I do agree that a stiffer head and shaft contribute to better shuttle control if you are a more advanced player as there's less deviation/deflection in comparison with a more flexible shaft and stiff head combo. Power is transferred much more quickly to the shuttle and the shuttle doesn't feel as if it's spending loads of time on your strings. This is why I compensate with the BG80 that appears to grip the shuttle sufficiently well to counter the faster rebound.
I know this as I still have my Swing Power SA, which is quite head-light, with a stiff frame and flexible shaft. But the flexible shaft allows you to feel as if the shuttle is spending slight more time on the strings with it's slower rebound effect. So you get control through greater feel but you don't get the immediate transfer of power that a stiffer head and shaft combo offers.
Anyroad, I can't emphasise the point enough. When playing close quarter exchanges, the lighter head allows you to punch/push the shuttle with a wristy shot and because the weight is less, the follow through will be shorter and the player can quickly recover the racquet back into position to get ready to move into the next shot. And like I've said before, the reference to "head-light" is all relative. When my wrist strength is at its best, I can do exactly the same short and rapid movement with the AT700 4U as with the ZF 4U, so for me it's not a problem. But there are many players in my club who cannot cope with the head heavy bias balance of my AT700.
When i return a low serve with a low and well placed return I deliberately make contact about 3inches below the top of the frame where the strings have less flex to get more control on the shuttle. It's riskier, but i get good results when it's executed well. If i'm aiming to return the serve longer then the shuttle enters the sweet spot in a more conventional way.
For baseline smashes, I always try to get the take back done early but even then I don't operate with a huge takeback. So as the racquet head moves forward, I feel that the lighter head is travelling through faster and if it's slightly more aerodynamic, added to a higher swing speed then yes, this could be the reason why my timing is wrong. But you have to remember that my muscle memory has a second nature expectation that I have a head heavy AT700 in my hand, with a larger more forgiving head.
In answer to Q2: Any good player who can hit the sweet spot 95% of the time with the fast swing speed shots like the forehand drive down the line, or the deep forehand/backhand clear and smashes will get on fine with the ZF. If the number of those types shots you play that miss the sweet spot tends towards the 10%+ margin, you'll end up feeling a lot of vibration in your joints and you won't be happy.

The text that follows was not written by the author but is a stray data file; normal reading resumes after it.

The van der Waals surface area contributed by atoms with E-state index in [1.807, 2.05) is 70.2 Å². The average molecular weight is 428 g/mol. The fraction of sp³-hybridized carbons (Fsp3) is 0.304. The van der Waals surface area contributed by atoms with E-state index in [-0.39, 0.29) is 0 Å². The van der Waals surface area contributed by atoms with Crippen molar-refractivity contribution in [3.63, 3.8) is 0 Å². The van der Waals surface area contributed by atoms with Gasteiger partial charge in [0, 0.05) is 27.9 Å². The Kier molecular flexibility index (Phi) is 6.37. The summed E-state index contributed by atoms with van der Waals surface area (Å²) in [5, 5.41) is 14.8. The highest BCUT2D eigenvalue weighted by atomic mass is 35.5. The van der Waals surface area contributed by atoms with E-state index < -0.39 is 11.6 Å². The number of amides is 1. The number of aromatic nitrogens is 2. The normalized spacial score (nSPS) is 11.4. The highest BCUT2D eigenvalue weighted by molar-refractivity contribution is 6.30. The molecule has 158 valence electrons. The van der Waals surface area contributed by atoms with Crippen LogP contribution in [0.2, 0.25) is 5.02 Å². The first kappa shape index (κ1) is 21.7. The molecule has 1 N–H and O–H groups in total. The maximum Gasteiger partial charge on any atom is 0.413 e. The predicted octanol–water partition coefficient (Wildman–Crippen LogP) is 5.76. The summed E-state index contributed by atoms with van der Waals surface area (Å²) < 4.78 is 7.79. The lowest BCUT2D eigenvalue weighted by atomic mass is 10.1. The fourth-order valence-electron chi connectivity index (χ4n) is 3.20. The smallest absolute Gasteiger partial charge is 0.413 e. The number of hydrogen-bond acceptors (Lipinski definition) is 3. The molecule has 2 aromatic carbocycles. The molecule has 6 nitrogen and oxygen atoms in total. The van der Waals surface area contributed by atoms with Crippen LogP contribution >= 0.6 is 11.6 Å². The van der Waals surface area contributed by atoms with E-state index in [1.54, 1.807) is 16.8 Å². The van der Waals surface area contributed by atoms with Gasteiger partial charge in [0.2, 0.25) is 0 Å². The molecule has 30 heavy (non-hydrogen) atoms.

I would not recommend taking the ZF at a tension lower than 25lbs as this would be sub-optimal. If I stick with the ZF in either 4U or 3U guise, I'll probably end up with 27lbs tension once my wrist and arm is stronger. You also have to bear in mind that my reference 26lbs is specific to the stringing machine my stringer has and that some other calibrated devices may string your racquet in such a way that there could be a difference of 0.5lbs to 1lb.
The beauty of the ZF is that it feels bedded-in within minutes, but i would watch this space as I'll report back on how quickly the tension changes over the next week or so.
With regards to accuracy, I can see that the ZF's smaller head means it's less forgiving in comparison with the AT700 and dropping down a notch in tension does give you the impression that the sweet spot is larger, but in actual fact the sweet spot isn't changing in so much as the amount of power you can generate will decrease with tighter strings. So as mentioned earlier, start with 25lbs and of course I'm bias towards the BG80.
I could discuss my feedback on strings til the cows come home, and perhaps one day I'll give you my views in a separate post. You'll begin to realise just how picky I used to be on all things badminton.
Don't get me started on hand position and overgrips. Anyone who's seen me play in the lst 25years will always wonder why my overgrip (Gamma supreme - these days) is wound three to four inches above the handle cone.
Needless to say, I'll mostly be working on a variety of smashes from 1metre behind the baseline to see if I can replicate what I can do with the AT700 and get the confidence to keep using the ZF. I think i just need to make my action more compact and prepare the racquet such that I reduce the take-back slightly and snap my wrist somewhat more than I would with the AT700 on these deeper smashes as the 4U may not be suited to the same smash technique as the AT700.
04-04-2012, 12:12 AM #9
04-04-2012, 12:19 AM #10
Much much thanks. I can say without hesitation, that your recounting of your experiences, and your observations, make for the most illuminating "review" of the VT-ZF hands down. I look forward to your continuing feedback, thoughts and observations.
04-04-2012, 01:40 AM #11
Very nice comparison. Thanks.
04-04-2012, 02:42 AM #12
thanks for sharing
extremely informative here
04-04-2012, 07:37 PM #13
04-10-2012, 11:57 PM #14
Another week later - how am I getting on with the VT-ZF?
Ok, here's my awaited update on the VT-ZF.
I decided not to pick up my AT700 4U for my initial warm up an went straight for the VT-ZF.
And before I go on further, I want to set the record straight and describe the VT-ZF 4U as "mildly head heavy balanced"
I have to admit that playing with this relatively head light racquet does make life a lot easier. I've been carrying a knee injury for the last three weeks and it's got worse, and what equalised the situation was that the greater manouverability of the VT-ZF meant that I didn't have to move my feet and body as much as normal to get the perfect shape. Instead, I just needed get roughly into the right position then twist my upper body and let my wrist do the rest.
The strings don't appear to have softened up and that rifle-like "pow" sound is still prominent.